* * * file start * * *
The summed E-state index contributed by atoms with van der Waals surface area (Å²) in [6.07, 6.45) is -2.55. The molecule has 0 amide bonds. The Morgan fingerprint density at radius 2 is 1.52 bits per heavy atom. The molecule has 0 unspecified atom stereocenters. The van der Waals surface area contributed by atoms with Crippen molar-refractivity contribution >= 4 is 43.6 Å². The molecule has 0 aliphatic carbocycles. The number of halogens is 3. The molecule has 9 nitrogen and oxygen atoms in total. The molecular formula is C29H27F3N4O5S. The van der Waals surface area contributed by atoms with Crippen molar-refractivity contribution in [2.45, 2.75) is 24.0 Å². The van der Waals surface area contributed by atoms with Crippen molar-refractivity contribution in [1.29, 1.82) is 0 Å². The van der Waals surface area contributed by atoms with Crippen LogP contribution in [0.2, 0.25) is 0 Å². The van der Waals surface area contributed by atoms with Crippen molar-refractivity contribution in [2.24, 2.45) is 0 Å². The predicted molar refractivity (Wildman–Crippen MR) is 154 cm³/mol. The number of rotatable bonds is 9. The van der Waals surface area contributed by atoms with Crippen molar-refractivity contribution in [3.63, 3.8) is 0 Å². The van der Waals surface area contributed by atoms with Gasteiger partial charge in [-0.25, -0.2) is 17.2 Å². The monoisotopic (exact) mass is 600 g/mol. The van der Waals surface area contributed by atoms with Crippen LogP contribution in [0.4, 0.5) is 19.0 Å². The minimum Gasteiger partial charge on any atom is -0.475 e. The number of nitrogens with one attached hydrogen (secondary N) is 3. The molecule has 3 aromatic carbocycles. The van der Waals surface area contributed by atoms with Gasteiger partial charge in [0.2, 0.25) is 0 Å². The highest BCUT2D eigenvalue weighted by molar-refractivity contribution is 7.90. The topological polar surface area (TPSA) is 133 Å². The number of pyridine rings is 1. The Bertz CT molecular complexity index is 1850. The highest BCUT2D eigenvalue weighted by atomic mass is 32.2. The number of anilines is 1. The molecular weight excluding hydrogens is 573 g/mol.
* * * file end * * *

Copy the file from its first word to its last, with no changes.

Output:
The summed E-state index contributed by atoms with van der Waals surface area (Å²) in [6.07, 6.45) is -2.55. The molecule has 0 amide bonds. The Morgan fingerprint density at radius 2 is 1.52 bits per heavy atom. The molecule has 0 unspecified atom stereocenters. The van der Waals surface area contributed by atoms with Crippen molar-refractivity contribution >= 4 is 43.6 Å². The molecule has 0 aliphatic carbocycles. The number of halogens is 3. The molecule has 9 nitrogen and oxygen atoms in total. The molecular formula is C29H27F3N4O5S. The van der Waals surface area contributed by atoms with Crippen molar-refractivity contribution in [2.45, 2.75) is 24.0 Å². The van der Waals surface area contributed by atoms with Crippen molar-refractivity contribution in [1.29, 1.82) is 0 Å². The van der Waals surface area contributed by atoms with Crippen LogP contribution in [0.2, 0.25) is 0 Å². The van der Waals surface area contributed by atoms with Crippen molar-refractivity contribution in [2.24, 2.45) is 0 Å². The predicted molar refractivity (Wildman–Crippen MR) is 154 cm³/mol. The number of rotatable bonds is 9. The van der Waals surface area contributed by atoms with Crippen molar-refractivity contribution in [3.63, 3.8) is 0 Å². The van der Waals surface area contributed by atoms with Gasteiger partial charge in [-0.25, -0.2) is 17.2 Å². The monoisotopic (exact) mass is 600 g/mol. The van der Waals surface area contributed by atoms with Crippen LogP contribution in [0.4, 0.5) is 19.0 Å². The minimum Gasteiger partial charge on any atom is -0.475 e. The number of nitrogens with one attached hydrogen (secondary N) is 3. The molecule has 3 aromatic carbocycles. The van der Waals surface area contributed by atoms with Gasteiger partial charge in [0.2, 0.25) is 0 Å². The highest BCUT2D eigenvalue weighted by molar-refractivity contribution is 7.90. The topological polar surface area (TPSA) is 133 Å². The number of pyridine rings is 1. The Bertz CT molecular complexity index is 1850. The highest BCUT2D eigenvalue weighted by atomic mass is 32.2. The number of anilines is 1. The molecular weight excluding hydrogens is 573 g/mol.